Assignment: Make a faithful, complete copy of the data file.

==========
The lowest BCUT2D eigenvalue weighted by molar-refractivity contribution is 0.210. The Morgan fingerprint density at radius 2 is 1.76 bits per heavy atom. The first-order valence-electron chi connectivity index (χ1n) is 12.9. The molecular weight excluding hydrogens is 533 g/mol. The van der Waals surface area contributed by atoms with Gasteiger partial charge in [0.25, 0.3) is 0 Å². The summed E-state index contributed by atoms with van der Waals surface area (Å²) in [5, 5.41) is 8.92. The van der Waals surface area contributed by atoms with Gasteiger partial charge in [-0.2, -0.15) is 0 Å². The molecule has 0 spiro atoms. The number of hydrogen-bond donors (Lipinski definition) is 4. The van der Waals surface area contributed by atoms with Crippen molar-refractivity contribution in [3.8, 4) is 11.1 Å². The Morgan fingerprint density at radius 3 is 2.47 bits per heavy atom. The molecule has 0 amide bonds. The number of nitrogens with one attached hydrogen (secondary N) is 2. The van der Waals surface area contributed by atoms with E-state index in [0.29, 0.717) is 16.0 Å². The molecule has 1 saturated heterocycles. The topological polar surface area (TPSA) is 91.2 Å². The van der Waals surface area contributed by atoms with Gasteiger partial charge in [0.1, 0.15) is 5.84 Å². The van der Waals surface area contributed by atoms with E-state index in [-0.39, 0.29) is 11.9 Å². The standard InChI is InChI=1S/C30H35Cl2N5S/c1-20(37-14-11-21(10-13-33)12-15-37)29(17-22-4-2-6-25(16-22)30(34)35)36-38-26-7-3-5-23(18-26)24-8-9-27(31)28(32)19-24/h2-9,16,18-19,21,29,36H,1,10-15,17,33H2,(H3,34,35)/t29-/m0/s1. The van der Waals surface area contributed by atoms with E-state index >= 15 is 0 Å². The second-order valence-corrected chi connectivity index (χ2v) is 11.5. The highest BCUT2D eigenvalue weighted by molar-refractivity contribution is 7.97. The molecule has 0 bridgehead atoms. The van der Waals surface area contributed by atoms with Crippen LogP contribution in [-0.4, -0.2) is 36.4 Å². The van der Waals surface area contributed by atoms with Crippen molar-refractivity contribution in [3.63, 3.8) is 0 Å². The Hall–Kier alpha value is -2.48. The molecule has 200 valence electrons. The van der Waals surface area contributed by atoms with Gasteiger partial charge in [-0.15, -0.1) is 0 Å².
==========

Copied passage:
The lowest BCUT2D eigenvalue weighted by molar-refractivity contribution is 0.210. The Morgan fingerprint density at radius 2 is 1.76 bits per heavy atom. The first-order valence-electron chi connectivity index (χ1n) is 12.9. The molecular weight excluding hydrogens is 533 g/mol. The van der Waals surface area contributed by atoms with Gasteiger partial charge in [0.25, 0.3) is 0 Å². The summed E-state index contributed by atoms with van der Waals surface area (Å²) in [5, 5.41) is 8.92. The van der Waals surface area contributed by atoms with Gasteiger partial charge in [-0.2, -0.15) is 0 Å². The molecule has 0 spiro atoms. The number of hydrogen-bond donors (Lipinski definition) is 4. The van der Waals surface area contributed by atoms with Crippen molar-refractivity contribution in [3.8, 4) is 11.1 Å². The Morgan fingerprint density at radius 3 is 2.47 bits per heavy atom. The molecule has 0 amide bonds. The number of nitrogens with one attached hydrogen (secondary N) is 2. The van der Waals surface area contributed by atoms with E-state index in [0.29, 0.717) is 16.0 Å². The molecule has 1 saturated heterocycles. The topological polar surface area (TPSA) is 91.2 Å². The van der Waals surface area contributed by atoms with Gasteiger partial charge in [0.1, 0.15) is 5.84 Å². The van der Waals surface area contributed by atoms with E-state index in [-0.39, 0.29) is 11.9 Å². The standard InChI is InChI=1S/C30H35Cl2N5S/c1-20(37-14-11-21(10-13-33)12-15-37)29(17-22-4-2-6-25(16-22)30(34)35)36-38-26-7-3-5-23(18-26)24-8-9-27(31)28(32)19-24/h2-9,16,18-19,21,29,36H,1,10-15,17,33H2,(H3,34,35)/t29-/m0/s1. The van der Waals surface area contributed by atoms with E-state index >= 15 is 0 Å². The second-order valence-corrected chi connectivity index (χ2v) is 11.5. The highest BCUT2D eigenvalue weighted by molar-refractivity contribution is 7.97. The molecule has 0 bridgehead atoms. The van der Waals surface area contributed by atoms with Crippen LogP contribution in [-0.4, -0.2) is 36.4 Å². The van der Waals surface area contributed by atoms with Crippen molar-refractivity contribution in [3.63, 3.8) is 0 Å². The Hall–Kier alpha value is -2.48. The molecule has 200 valence electrons. The van der Waals surface area contributed by atoms with Gasteiger partial charge in [-0.15, -0.1) is 0 Å².